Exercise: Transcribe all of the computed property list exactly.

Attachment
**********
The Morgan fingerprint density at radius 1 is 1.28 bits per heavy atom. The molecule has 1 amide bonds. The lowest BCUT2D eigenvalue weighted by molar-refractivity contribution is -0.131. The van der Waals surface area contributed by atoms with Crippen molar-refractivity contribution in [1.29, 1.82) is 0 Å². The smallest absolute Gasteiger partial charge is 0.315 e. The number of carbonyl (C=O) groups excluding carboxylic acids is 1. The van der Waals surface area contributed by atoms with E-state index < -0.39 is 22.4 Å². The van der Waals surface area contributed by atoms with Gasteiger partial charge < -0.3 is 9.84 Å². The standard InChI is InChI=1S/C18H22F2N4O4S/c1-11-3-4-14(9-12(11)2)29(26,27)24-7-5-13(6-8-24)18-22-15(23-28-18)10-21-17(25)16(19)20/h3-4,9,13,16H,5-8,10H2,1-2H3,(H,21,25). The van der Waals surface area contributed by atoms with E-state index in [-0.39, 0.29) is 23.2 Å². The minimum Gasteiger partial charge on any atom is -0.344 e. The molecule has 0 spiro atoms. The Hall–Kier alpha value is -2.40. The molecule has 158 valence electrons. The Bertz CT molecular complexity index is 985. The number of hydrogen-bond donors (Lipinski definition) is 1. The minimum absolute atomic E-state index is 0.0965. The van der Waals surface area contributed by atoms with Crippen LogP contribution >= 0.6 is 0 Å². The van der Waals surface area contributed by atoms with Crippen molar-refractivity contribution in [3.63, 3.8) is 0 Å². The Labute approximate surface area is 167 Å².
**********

The Morgan fingerprint density at radius 1 is 1.28 bits per heavy atom. The molecule has 1 amide bonds. The lowest BCUT2D eigenvalue weighted by molar-refractivity contribution is -0.131. The van der Waals surface area contributed by atoms with Crippen molar-refractivity contribution in [1.29, 1.82) is 0 Å². The smallest absolute Gasteiger partial charge is 0.315 e. The number of carbonyl (C=O) groups excluding carboxylic acids is 1. The van der Waals surface area contributed by atoms with E-state index < -0.39 is 22.4 Å². The van der Waals surface area contributed by atoms with Gasteiger partial charge < -0.3 is 9.84 Å². The standard InChI is InChI=1S/C18H22F2N4O4S/c1-11-3-4-14(9-12(11)2)29(26,27)24-7-5-13(6-8-24)18-22-15(23-28-18)10-21-17(25)16(19)20/h3-4,9,13,16H,5-8,10H2,1-2H3,(H,21,25). The van der Waals surface area contributed by atoms with E-state index in [-0.39, 0.29) is 23.2 Å². The minimum Gasteiger partial charge on any atom is -0.344 e. The molecule has 0 spiro atoms. The Hall–Kier alpha value is -2.40. The molecule has 158 valence electrons. The Bertz CT molecular complexity index is 985. The number of hydrogen-bond donors (Lipinski definition) is 1. The minimum absolute atomic E-state index is 0.0965. The van der Waals surface area contributed by atoms with Crippen LogP contribution >= 0.6 is 0 Å². The van der Waals surface area contributed by atoms with Crippen molar-refractivity contribution in [3.63, 3.8) is 0 Å². The Labute approximate surface area is 167 Å².